Miami Beach’s audacious effort to give the city its own minimum wage law has crashed and burned in court for a second time, in an appeal.

The Miami Beach City Commission had voted unanimously last year to create a new citywide minimum wage proposed by Mayor Philip Levine that was higher than both the state and federal minimum wages.

The federal minimum wage is currently $7.25 an hour, while the Florida state minimum wage is $8.10 an hour. Starting on Jan. 1, 2018, the Miami Beach minimum wage would have been set at $10.31 an hour, and then increase a dollar a year until 2021, when it was supposed to reach $13.31, a 65% increase.

However, the Florida Retail Federation, the Florida Chamber of Commerce, and the Florida Restaurant & Lodging Association, among other business groups, took the city to court in December last year, arguing that the wage ordinance violated state law, and the state of Florida intervened in their support. On March 27 this year Miami-Dade County Circuit Judge Peter R. Lopez ruled that the Miami Beach ordinance violated a 2003 Florida statute that prohibits municipalities from adopting their own minimum wage laws and was therefore invalid.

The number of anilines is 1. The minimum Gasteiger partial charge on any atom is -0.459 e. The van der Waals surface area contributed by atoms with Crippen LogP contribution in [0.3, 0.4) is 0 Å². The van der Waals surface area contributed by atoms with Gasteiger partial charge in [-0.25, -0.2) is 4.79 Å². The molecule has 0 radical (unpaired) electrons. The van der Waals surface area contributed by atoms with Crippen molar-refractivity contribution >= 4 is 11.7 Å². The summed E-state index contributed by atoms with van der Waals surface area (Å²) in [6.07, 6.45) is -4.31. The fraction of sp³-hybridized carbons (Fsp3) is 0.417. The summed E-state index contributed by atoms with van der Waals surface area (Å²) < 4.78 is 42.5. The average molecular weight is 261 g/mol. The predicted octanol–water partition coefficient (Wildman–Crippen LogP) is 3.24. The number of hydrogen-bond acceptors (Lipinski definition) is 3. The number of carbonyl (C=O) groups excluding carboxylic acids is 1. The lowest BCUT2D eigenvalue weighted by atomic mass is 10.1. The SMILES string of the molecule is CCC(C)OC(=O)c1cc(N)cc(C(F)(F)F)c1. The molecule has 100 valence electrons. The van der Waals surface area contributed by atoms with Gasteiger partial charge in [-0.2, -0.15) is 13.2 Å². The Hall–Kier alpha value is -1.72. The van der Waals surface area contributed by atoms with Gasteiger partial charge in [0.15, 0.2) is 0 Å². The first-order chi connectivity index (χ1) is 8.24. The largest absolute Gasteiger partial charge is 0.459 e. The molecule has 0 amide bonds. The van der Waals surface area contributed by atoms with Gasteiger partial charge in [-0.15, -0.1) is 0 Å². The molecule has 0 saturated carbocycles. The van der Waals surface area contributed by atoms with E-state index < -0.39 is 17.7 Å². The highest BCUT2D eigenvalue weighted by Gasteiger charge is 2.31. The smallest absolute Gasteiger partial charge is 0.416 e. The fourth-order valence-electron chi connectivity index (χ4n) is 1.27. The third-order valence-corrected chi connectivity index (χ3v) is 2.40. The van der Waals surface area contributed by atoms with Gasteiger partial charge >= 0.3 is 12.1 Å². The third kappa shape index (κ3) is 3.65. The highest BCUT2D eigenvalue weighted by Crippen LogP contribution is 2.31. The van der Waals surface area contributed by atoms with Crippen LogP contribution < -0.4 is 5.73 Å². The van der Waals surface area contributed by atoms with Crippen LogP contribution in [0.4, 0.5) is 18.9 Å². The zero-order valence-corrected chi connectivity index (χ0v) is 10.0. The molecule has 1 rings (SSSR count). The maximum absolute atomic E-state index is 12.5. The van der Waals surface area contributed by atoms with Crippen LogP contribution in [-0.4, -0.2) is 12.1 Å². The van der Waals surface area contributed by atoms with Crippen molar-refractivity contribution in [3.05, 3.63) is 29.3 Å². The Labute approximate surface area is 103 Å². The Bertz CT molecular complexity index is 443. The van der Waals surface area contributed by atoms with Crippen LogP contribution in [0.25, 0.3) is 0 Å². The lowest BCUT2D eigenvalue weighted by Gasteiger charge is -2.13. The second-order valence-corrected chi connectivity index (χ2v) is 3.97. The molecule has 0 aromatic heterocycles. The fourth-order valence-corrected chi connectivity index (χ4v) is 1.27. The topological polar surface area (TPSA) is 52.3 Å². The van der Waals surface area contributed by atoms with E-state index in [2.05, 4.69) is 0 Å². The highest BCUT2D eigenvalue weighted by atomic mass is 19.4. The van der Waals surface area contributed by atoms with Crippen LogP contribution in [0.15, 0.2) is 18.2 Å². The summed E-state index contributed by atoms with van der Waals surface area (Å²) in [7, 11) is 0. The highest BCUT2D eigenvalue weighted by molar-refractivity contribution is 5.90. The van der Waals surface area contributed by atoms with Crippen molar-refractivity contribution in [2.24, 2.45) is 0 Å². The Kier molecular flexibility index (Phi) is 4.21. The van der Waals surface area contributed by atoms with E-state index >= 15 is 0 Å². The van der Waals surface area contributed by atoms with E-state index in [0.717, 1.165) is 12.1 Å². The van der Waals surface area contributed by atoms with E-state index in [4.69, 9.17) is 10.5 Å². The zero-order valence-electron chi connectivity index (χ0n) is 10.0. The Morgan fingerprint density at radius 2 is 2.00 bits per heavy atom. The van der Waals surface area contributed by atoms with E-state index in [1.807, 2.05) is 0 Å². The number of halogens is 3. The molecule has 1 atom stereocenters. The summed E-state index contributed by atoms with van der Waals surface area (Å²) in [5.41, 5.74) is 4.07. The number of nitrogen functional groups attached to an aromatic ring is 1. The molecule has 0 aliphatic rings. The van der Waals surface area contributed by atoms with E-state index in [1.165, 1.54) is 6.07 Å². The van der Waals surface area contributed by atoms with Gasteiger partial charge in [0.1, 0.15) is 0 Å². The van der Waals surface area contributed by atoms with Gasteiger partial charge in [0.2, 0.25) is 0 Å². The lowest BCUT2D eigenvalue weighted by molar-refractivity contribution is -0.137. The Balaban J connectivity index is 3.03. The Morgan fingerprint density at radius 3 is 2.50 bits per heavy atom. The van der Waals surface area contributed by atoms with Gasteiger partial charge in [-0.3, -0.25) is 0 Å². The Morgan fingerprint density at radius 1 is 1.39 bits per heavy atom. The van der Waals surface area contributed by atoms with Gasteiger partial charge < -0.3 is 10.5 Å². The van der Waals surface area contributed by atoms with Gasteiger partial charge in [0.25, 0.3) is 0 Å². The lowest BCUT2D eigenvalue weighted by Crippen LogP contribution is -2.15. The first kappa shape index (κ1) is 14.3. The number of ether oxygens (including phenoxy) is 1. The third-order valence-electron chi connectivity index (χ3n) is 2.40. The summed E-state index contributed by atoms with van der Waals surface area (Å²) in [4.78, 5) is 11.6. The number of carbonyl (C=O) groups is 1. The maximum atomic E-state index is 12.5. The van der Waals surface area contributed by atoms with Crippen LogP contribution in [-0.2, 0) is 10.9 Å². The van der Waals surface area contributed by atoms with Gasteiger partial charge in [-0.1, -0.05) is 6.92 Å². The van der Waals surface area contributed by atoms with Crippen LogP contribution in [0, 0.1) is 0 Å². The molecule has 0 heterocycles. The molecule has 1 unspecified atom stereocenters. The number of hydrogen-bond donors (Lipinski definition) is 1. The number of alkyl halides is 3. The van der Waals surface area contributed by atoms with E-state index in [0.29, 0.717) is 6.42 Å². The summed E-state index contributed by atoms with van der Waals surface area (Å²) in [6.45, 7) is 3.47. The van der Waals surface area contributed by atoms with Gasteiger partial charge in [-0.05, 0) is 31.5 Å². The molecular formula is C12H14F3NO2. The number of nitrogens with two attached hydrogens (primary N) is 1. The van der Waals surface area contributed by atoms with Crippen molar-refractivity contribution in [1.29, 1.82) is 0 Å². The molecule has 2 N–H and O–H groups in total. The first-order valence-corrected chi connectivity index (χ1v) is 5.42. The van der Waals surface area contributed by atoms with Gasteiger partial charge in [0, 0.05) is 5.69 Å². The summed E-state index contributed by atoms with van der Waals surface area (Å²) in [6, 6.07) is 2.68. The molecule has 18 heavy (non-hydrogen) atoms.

The city’s appeal has now been decided against Miami Beach by a three-judge panel of the Florida intermediate Third District Court of Appeal, which upheld the ruling by Judge Lopez.

“Section 218.077(2) of the Florida Statutes is a preemption statute that expressly prohibits political subdivisions of the state from establishing a minimum wage,” the appeal court concluded.

The appellate judges — Norma Lindsey, Kevin Emas, and Edwin A. Scales III — held unanimously on December 13 that the Florida Constitution authorizes the state legislature to preempt municipal powers by statute. They also categorically rejected the city’s principal argument that Article X, Section 24 of the Florida Constitution, a citizen initiative approved by the state’s voters in 2004, had implicitly nullified the statute’s preemption provision and therefore the statute was unconstitutional.

“It is clear,” the appeal court observed in an opinion authored by Judge Scales, “that the relevant provision of the [constitutional] amendment contains no language expressly nullifying or limiting the statute’s preemption provision.”

Miami Beach, however, is not conceding defeat, and is going to seek another, higher appellate review.

“We are disappointed with the decision, but we have always known that the Florida Supreme Court would ultimately have to decide this case,” said Miami Beach City Attorney Raul J. Aguila. “We will immediately seek review in that court, and we are optimistic that the justices will accept the case and rule in our favor.”